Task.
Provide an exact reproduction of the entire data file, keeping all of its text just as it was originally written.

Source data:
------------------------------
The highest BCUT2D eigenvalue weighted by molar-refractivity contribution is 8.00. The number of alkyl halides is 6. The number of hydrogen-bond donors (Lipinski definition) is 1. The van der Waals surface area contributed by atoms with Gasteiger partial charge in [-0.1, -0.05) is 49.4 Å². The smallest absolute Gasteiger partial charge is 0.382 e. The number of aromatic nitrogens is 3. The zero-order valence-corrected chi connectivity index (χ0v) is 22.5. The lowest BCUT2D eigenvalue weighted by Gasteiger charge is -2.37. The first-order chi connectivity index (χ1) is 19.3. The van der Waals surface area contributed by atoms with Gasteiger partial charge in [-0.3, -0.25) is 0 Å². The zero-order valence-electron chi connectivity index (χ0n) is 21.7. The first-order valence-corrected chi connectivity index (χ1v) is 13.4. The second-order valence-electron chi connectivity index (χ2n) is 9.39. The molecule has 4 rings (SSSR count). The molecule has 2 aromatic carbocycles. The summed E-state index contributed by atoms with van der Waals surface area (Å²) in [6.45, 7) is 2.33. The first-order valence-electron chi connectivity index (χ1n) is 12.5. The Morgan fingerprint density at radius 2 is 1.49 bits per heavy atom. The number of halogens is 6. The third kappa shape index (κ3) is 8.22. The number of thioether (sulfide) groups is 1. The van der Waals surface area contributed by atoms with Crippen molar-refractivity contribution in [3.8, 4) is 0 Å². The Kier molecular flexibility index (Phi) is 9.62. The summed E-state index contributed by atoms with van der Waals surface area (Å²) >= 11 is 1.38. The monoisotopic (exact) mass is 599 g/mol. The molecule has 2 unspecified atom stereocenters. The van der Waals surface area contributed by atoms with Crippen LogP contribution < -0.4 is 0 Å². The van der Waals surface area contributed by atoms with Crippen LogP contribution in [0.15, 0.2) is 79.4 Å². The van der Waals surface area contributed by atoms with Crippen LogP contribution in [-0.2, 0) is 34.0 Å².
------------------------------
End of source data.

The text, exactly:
The highest BCUT2D eigenvalue weighted by molar-refractivity contribution is 8.00. The number of alkyl halides is 6. The number of hydrogen-bond donors (Lipinski definition) is 1. The van der Waals surface area contributed by atoms with Gasteiger partial charge in [-0.1, -0.05) is 49.4 Å². The smallest absolute Gasteiger partial charge is 0.382 e. The number of aromatic nitrogens is 3. The zero-order valence-corrected chi connectivity index (χ0v) is 22.5. The lowest BCUT2D eigenvalue weighted by Gasteiger charge is -2.37. The first-order chi connectivity index (χ1) is 19.3. The van der Waals surface area contributed by atoms with Gasteiger partial charge in [-0.3, -0.25) is 0 Å². The zero-order valence-electron chi connectivity index (χ0n) is 21.7. The first-order valence-corrected chi connectivity index (χ1v) is 13.4. The second-order valence-electron chi connectivity index (χ2n) is 9.39. The molecule has 4 rings (SSSR count). The molecule has 2 aromatic carbocycles. The summed E-state index contributed by atoms with van der Waals surface area (Å²) in [6.45, 7) is 2.33. The first-order valence-electron chi connectivity index (χ1n) is 12.5. The Morgan fingerprint density at radius 2 is 1.49 bits per heavy atom. The number of halogens is 6. The third kappa shape index (κ3) is 8.22. The number of thioether (sulfide) groups is 1. The van der Waals surface area contributed by atoms with Crippen molar-refractivity contribution in [3.8, 4) is 0 Å². The Kier molecular flexibility index (Phi) is 9.62. The summed E-state index contributed by atoms with van der Waals surface area (Å²) >= 11 is 1.38. The monoisotopic (exact) mass is 599 g/mol. The molecule has 2 unspecified atom stereocenters. The van der Waals surface area contributed by atoms with Crippen LogP contribution < -0.4 is 0 Å². The van der Waals surface area contributed by atoms with Crippen LogP contribution in [0.15, 0.2) is 79.4 Å². The van der Waals surface area contributed by atoms with Crippen LogP contribution in [-0.2, 0) is 34.0 Å².